The former Rosie O’Grady’s location at 279 W. Nine Mile Road has been vacant since the business closed in 2021.

The former Rosie O’Grady’s location at 279 W. Nine Mile Road has been vacant since the business closed in 2021.

Photo by Donna Dalziel

Rosie O’Grady’s site owner aiming to redevelop this year

By: Mike Koury | Woodward Talk | Published May 8, 2024


FERNDALE — The old location of Rosie O’Grady’s has remained vacant since its closure in 2021, but the owner is hopeful that progress will be made soon at the downtown mainstay.

After it closed in June of that year, the former Rosie O’Grady’s, located at 279 W. Nine Mile Road, had plans to redevelop the site into a seafood restaurant called Atlantic and Pacific that also included apartments. It’s been a couple of years since those plans first got underway, but the building has remained vacant.

Brian Kramer, owner of Rosie’s and the site, recently gave an update on the project. Kramer stated that it still exists, though without apartments, and that they currently are waiting on potential changes to Ferndale’s zoning code that could allow them to build the restaurant they want.

“Right now with the current zoning laws, I have a 15,000-square-foot lot and I can’t build on the entire lot without the new addition being two stories,” he said. “With the economy today, it just financially doesn’t make sense to do that. So the City Council and the planning department, they have some new liberal changes to the zoning code coming out, and my understanding is it would allow me to build on my entire lot without putting the second story on.”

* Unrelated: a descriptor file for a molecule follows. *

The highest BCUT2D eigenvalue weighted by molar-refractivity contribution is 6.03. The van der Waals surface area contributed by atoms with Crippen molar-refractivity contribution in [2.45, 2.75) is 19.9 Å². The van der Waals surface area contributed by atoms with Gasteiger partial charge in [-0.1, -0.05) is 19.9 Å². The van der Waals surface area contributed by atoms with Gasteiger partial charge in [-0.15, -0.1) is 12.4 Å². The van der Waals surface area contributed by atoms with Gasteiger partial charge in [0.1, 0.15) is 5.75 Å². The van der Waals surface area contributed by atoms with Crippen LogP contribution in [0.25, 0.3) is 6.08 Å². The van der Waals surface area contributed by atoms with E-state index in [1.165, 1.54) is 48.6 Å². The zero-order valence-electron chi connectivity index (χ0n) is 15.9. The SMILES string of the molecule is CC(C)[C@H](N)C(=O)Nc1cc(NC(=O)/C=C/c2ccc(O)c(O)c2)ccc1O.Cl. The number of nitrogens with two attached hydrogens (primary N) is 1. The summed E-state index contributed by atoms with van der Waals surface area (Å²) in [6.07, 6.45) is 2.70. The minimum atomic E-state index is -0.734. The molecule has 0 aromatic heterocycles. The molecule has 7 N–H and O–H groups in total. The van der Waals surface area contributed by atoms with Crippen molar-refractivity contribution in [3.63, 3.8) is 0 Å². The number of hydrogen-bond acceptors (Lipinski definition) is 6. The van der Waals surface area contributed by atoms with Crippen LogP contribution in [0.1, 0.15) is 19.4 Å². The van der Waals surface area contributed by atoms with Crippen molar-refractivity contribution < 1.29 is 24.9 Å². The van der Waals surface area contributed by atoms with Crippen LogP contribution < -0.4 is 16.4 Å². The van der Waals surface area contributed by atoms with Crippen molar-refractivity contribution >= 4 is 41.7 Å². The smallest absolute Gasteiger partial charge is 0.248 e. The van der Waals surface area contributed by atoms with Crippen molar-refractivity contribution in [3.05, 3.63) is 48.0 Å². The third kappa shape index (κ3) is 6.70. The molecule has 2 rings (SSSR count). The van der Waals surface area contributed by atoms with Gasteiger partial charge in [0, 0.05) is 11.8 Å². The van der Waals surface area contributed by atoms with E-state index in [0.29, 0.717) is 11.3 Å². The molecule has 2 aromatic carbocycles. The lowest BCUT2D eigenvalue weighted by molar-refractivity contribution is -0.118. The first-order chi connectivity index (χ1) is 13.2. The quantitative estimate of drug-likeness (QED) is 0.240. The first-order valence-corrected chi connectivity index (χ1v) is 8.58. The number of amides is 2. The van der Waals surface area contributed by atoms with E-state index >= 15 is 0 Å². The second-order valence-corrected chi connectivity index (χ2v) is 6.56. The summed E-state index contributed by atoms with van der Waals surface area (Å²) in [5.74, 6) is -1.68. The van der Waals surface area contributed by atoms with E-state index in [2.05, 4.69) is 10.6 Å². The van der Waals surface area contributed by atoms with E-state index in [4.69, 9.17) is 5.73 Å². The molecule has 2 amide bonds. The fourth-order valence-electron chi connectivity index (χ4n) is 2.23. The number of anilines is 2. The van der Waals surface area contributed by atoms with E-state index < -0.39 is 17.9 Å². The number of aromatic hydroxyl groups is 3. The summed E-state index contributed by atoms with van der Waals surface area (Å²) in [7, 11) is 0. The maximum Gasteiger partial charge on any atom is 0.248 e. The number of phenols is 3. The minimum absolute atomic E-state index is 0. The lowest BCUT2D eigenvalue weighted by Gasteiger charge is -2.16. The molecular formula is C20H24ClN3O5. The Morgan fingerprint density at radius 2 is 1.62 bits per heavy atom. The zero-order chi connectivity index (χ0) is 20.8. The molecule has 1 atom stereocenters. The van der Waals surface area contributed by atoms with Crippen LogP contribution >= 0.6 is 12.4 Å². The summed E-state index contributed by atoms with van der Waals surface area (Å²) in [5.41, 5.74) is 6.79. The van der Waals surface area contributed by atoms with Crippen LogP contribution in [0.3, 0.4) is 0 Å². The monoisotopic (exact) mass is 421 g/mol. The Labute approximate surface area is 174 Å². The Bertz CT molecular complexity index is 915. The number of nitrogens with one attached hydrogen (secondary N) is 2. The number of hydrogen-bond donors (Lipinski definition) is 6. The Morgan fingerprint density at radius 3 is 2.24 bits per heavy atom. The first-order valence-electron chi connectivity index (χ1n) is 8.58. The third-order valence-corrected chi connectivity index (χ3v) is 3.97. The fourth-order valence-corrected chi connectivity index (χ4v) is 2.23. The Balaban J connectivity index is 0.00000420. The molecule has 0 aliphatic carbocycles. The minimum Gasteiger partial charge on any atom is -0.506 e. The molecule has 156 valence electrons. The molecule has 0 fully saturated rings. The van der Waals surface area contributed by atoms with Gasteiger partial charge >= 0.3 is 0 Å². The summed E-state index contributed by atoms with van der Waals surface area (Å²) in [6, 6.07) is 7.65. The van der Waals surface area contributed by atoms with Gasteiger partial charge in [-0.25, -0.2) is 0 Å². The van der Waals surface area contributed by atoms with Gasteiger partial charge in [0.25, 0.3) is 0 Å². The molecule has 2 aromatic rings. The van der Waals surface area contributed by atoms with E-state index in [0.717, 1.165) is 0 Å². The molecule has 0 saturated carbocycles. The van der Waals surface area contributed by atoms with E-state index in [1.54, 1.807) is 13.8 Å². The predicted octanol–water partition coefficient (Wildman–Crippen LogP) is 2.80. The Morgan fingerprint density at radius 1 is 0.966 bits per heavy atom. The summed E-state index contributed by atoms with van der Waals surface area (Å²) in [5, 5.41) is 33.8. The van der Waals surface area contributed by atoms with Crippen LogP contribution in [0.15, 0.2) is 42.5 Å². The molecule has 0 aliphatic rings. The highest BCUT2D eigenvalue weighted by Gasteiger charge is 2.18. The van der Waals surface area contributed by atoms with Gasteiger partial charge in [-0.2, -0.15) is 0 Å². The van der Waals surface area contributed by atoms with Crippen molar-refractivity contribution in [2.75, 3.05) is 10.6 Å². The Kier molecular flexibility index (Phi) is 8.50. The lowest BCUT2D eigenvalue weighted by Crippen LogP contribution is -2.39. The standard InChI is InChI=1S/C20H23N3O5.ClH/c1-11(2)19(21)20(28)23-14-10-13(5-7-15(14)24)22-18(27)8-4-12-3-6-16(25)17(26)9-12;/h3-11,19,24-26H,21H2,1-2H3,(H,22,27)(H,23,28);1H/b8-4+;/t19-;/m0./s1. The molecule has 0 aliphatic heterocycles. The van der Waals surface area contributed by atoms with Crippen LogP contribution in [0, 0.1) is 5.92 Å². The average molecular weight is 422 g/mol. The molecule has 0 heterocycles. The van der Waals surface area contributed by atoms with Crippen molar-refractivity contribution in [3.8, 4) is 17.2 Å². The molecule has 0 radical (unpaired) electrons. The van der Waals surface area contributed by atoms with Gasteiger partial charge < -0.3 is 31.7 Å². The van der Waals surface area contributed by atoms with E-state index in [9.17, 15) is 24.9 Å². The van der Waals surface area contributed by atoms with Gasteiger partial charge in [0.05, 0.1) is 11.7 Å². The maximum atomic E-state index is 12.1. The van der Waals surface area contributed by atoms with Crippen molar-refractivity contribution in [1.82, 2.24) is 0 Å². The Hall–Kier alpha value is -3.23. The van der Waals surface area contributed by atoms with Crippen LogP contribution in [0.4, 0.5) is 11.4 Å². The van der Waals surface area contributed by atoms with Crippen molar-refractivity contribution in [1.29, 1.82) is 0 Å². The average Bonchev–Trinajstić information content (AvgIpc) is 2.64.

City Manager Joe Gacioch said he met with Kramer last month about the site, and they recognized how important the property is to the downtown and the need for it to be improved.

On the potential zoning ordinance changes, which would need to go through the City Council and Planning Commission, Gacioch said they look to simplify things for downtown development.

“I actually think he’s gonna be pleased at the simplification, but I know that he’s interested in setback requirements. He’s interested in some of the aesthetic or cosmetic conditions that may be part of the ordinance, which cover things like windows … and things of that nature,” he said.

“(Rosie’s is) at the heart of downtown,” he continued. “It’s at the intersection of Nine Mile right next to The dot and adjacent to the residential area as well. So it’s a pretty important property and I know that Brian knows that and I know he takes pride in that and I suspect that’s why he’s taking his time designing his next business development there. It’s a big foot-traffic driver, for sure.”

Kramer said a second story is not something he wants for the project, which doesn’t include a residential aspect but does include a path for Rosie O’Grady’s continuing at the location.

“A second story, you’ve got to put elevators in and everything costs way more with the sprinkler line having to be bigger, electric service having to be bigger,” he said. “I have all the fundamentals there. So at one point, it just made sense to leave it 10,000 square feet with a patio. I tried to do the apartment things, but the numbers just don’t work out with no parking.”

According to Kramer, if the zoning codes are changed, he will attempt to get the project off the ground this year for a summer start and he hopes to open this year if everything falls into place.

If the codes aren’t changed, Kramer said he’s going to leave the 10,000-square-foot building the way it is and “definitely” open this year.

“It would be one concept that I’d have to pick,” he said. “Either (Atlantic and Pacific) or (Rosie’s). Because at that point, I might just leave it Rosie’s and then wait till next year and build two stories on the 5,000-square-foot lot. All the infrastructure’s there. It’s just not there to support a second story.”